We discussed correlation vs causation and confounding factors in our previous post
Confounding is a distortion of the association between an exposure and an outcome that occurs when participants of the study differ with respect to other factors that influence the outcome. This bias is not introduced by the investigator, laboratory or by the subjects, and it can be adjusted for in the analysis afterwards.
MEBO is a complex condition and while some of the cases seem simpler, non-linear analysis approaches are better equipped to handle the task. And this creates new challenges regarding the existence of confounding factors.
What are there potential confounding factors that could distort the true relationship between microbes identified in this study and the risk of MEBO symptom flareups?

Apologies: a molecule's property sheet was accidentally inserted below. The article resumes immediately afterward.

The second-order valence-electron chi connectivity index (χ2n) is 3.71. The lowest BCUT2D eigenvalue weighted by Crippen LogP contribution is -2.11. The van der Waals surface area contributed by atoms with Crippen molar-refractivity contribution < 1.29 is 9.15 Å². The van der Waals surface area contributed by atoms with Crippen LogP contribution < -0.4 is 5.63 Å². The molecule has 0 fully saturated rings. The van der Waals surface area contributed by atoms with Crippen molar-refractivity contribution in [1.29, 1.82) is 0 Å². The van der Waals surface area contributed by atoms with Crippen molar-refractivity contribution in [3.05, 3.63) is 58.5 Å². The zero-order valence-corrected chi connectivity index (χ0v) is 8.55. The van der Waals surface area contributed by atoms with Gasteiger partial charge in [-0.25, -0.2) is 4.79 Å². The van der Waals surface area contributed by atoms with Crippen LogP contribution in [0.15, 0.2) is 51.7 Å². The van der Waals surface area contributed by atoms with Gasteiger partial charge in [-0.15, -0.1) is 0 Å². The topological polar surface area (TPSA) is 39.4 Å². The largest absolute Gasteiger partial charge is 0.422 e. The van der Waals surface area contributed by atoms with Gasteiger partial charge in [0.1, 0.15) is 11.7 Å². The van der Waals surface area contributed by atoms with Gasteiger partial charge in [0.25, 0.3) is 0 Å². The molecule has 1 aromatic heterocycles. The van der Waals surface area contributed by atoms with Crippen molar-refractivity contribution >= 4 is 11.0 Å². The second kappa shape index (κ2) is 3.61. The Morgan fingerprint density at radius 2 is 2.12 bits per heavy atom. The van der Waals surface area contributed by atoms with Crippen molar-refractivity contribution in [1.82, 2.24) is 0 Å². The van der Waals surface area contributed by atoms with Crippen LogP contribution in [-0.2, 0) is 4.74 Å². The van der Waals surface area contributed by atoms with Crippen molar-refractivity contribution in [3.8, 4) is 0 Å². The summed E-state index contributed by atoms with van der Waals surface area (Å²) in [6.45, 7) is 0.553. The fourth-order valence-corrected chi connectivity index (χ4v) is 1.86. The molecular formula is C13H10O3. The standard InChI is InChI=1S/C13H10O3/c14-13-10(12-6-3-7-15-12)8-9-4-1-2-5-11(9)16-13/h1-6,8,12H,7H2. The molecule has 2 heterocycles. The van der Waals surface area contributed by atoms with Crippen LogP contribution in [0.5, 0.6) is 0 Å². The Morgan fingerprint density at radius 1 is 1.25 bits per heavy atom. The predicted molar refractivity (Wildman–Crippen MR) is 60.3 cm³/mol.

Age is one of the most studied confounding variables.
It is known that aging changes the smell of a person - mostly because aging-related altered forms of enzymes produce 2-nonenal from diet-dependent sweat-secreted omega-7 fatty acids.
2-nonenal is detectable only in people over 40. Mean age in our study and control populations is about 40 and it is slightly different for males and females (see baseline demographic table) but the difference is not significant
make it a confounding variable. Is there anything else that is statistically different?